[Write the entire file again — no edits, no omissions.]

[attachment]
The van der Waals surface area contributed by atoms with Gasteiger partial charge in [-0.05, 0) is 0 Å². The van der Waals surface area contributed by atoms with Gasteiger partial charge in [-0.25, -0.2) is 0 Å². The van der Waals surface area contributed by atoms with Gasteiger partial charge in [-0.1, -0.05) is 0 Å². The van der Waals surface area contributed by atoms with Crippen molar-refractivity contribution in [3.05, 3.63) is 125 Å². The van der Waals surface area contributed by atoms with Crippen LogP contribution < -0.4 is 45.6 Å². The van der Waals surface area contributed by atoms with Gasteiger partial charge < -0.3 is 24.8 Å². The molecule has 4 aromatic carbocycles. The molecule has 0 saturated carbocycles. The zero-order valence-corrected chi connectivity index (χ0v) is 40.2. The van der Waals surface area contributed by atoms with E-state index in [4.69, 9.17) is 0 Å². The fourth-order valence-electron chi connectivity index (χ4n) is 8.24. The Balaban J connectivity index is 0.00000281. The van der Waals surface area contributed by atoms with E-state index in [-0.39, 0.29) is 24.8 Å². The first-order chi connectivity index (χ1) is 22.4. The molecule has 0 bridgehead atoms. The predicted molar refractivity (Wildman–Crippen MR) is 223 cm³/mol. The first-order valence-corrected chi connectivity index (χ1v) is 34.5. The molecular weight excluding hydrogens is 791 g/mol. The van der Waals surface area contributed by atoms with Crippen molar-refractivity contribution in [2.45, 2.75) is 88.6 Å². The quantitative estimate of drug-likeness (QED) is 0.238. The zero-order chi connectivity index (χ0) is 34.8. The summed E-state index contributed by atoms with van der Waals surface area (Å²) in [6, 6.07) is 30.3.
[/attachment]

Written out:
The van der Waals surface area contributed by atoms with Gasteiger partial charge in [-0.05, 0) is 0 Å². The van der Waals surface area contributed by atoms with Gasteiger partial charge in [-0.25, -0.2) is 0 Å². The van der Waals surface area contributed by atoms with Gasteiger partial charge in [-0.1, -0.05) is 0 Å². The van der Waals surface area contributed by atoms with Crippen molar-refractivity contribution in [3.05, 3.63) is 125 Å². The van der Waals surface area contributed by atoms with Crippen LogP contribution < -0.4 is 45.6 Å². The van der Waals surface area contributed by atoms with Gasteiger partial charge < -0.3 is 24.8 Å². The molecule has 4 aromatic carbocycles. The molecule has 0 saturated carbocycles. The zero-order valence-corrected chi connectivity index (χ0v) is 40.2. The van der Waals surface area contributed by atoms with E-state index in [4.69, 9.17) is 0 Å². The fourth-order valence-electron chi connectivity index (χ4n) is 8.24. The Balaban J connectivity index is 0.00000281. The van der Waals surface area contributed by atoms with E-state index in [-0.39, 0.29) is 24.8 Å². The first-order chi connectivity index (χ1) is 22.4. The molecule has 0 bridgehead atoms. The predicted molar refractivity (Wildman–Crippen MR) is 223 cm³/mol. The first-order valence-corrected chi connectivity index (χ1v) is 34.5. The molecular weight excluding hydrogens is 791 g/mol. The van der Waals surface area contributed by atoms with Crippen molar-refractivity contribution in [2.45, 2.75) is 88.6 Å². The quantitative estimate of drug-likeness (QED) is 0.238. The zero-order chi connectivity index (χ0) is 34.8. The summed E-state index contributed by atoms with van der Waals surface area (Å²) in [6, 6.07) is 30.3.